Strategies for Reaching Global Markets

by George Boykin; Updated September 26, 2017

Going global offers many benefits to small and medium-size businesses. You will have more customers and profits, and you also will become more efficient at what you do. This is because economies of scale tend to make companies more efficient, which increases profit margins, which flows directly to the bottom line; Wal-Mart is an example of this.

Depending upon your resources and tolerance for risk, you have numerous options to reach global markets.

Exporting

Exporting is a relatively low-risk option that requires minimal investment. You can start exporting by hiring a middleman. One example is an export management company, which specializes in establishing a marketing presence in foreign markets -- in effect, finding buyers. Alternatively, export trading companies can function as distributors that take title to the product, or they can provide export shipping, warehousing and logistic services. The distinctions between EMCs and ETCs are becoming increasingly blurred today.

Licensing and Franchising

With the exception of technology licensing, which is in widespread use, licensing is a tactic often used to enter foreign markets that may not be attractive otherwise: lower sales-potential markets that discourage imports and direct investments. Fr example, as the owner of a brand name, you would give a license for usage rights to foreign manufacturers. They would manufacture the goods in their own country, sell them using your brand name, and pay you a fee in exchange.

Tips

  • Licensing allows you to evade high tariffs and other trade barriers that still exist in many developing countries.

Franchising, while low-risk, requires a great amount of time and effort to navigate complex legal and regulatory requirements prevalent in countries that regulate franchises. Moreover, successful franchising is dependent upon finding and training the right franchisees and selecting countries already identified as key franchise markets by the International Franchise Association.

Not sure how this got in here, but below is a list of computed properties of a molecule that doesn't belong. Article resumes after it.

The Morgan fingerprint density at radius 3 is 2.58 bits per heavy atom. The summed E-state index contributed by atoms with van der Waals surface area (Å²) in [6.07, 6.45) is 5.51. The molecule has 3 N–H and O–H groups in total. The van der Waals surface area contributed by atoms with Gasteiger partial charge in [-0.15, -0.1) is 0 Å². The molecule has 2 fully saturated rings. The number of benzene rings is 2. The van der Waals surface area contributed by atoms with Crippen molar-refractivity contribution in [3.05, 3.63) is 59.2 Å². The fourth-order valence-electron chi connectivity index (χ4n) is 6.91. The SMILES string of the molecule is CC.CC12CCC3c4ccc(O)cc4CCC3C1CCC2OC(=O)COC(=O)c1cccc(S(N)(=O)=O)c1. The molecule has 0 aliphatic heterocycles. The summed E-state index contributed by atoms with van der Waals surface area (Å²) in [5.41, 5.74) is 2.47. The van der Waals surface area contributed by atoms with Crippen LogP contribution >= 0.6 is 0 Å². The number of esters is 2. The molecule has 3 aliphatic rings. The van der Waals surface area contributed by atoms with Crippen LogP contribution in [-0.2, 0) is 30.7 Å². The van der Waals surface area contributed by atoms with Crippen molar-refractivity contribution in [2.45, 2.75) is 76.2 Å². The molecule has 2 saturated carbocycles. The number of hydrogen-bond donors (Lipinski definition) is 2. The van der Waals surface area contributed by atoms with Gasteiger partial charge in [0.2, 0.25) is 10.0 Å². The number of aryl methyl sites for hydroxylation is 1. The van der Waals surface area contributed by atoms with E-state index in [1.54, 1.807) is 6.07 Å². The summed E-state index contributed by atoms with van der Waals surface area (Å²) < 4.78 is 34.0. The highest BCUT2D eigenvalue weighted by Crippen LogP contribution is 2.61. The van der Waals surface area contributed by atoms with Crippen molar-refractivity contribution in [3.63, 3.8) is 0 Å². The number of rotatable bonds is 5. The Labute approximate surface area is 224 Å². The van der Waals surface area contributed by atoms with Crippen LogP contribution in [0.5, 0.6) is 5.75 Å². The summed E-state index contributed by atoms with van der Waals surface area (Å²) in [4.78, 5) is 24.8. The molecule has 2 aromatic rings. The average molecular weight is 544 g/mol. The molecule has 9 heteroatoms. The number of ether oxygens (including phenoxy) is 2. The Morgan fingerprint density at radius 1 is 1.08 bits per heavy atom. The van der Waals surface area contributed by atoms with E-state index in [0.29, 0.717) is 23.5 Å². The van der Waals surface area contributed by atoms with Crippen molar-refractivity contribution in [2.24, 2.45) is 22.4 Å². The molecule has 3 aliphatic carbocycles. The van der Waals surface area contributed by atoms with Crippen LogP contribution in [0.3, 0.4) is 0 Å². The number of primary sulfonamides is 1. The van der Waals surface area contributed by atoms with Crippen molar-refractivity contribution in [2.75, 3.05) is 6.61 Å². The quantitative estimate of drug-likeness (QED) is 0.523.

Contract Manufacturing

According to a University of Texas at Arlington white paper, contract manufacturing is generally used to complement other entry strategies. A fast-food retailer might set up a contract manufacturing facility to produce and sell the special ingredients for its fried chicken recipe to its foreign franchisees. The food retailer's core activity is marketing fried chicken franchises. Contract manufacturing to supply franchisees with the ingredients is a non-core activity, but still helps produce income from sales activity taking place in foreign locations.

If you are considering using a contract manufacturing firm to produce goods for sale in foreign markets, due your due diligence and select a contract manufacturer capable of delivering the quality and quantity you require in a timely manner. This will reduce the chances of having supply-chain disruptions and disgruntled customers.

Joint Ventures and Strategic Alliances

A joint venture is a autonomous business enterprise formed by two or more companies. Joint venture participants allocate resources, risks and remuneration and assign operational responsibilities to each participant. Small and medium-size businesses entering the Chinese market frequently work with Chinese partners that know the market and have established government relationships and selling networks.

Despite the ability of joint ventures to expedite entry into markets such as China, research shows that 50 to 70 percent of joint ventures fail because of poor leadership, cultural differences and poor planning.

Similar to a joint venture, a strategic alliance is less formal and may be formed when one company gives another permission to use technology and marketing rights. Strategic alliances are not separate entities. Moreover, alliances only last an average of seven years, and commonly culminate in a joint venture, merger or acquisition.

Foreign Direct Investment

Direct investment strategies that involve either buying a foreign company or building an operation from scratch present the greatest profit opportunities. Direct investment circumvents trade barriers, avoids government hassles about local production, expands your production capability and gives you the most control over your investment. It also carries the greatest risk. The worst-case scenario is the expropriation of your assets without compensation.

“Think globally, and act locally” is the mantra mainly of multinational and transnational firms concerned with extending their global reach by integrating into different cultures and developing local leadership. The concept may not have the same importance for small and medium-size businesses singularly focused on selling products and services abroad. Consequently, these operators usually employ less risky strategies to reach global markets as a first step before plunging into direct investments.

About the Author

George Boykin started writing in 2009 after retiring from a career in marketing management spanning 35 years, including several years as CMO for two consumer products national advertisers and as VP for an AAAA consumer products advertising agency. Boykin mainly writes about advertising and marketing for SMBs.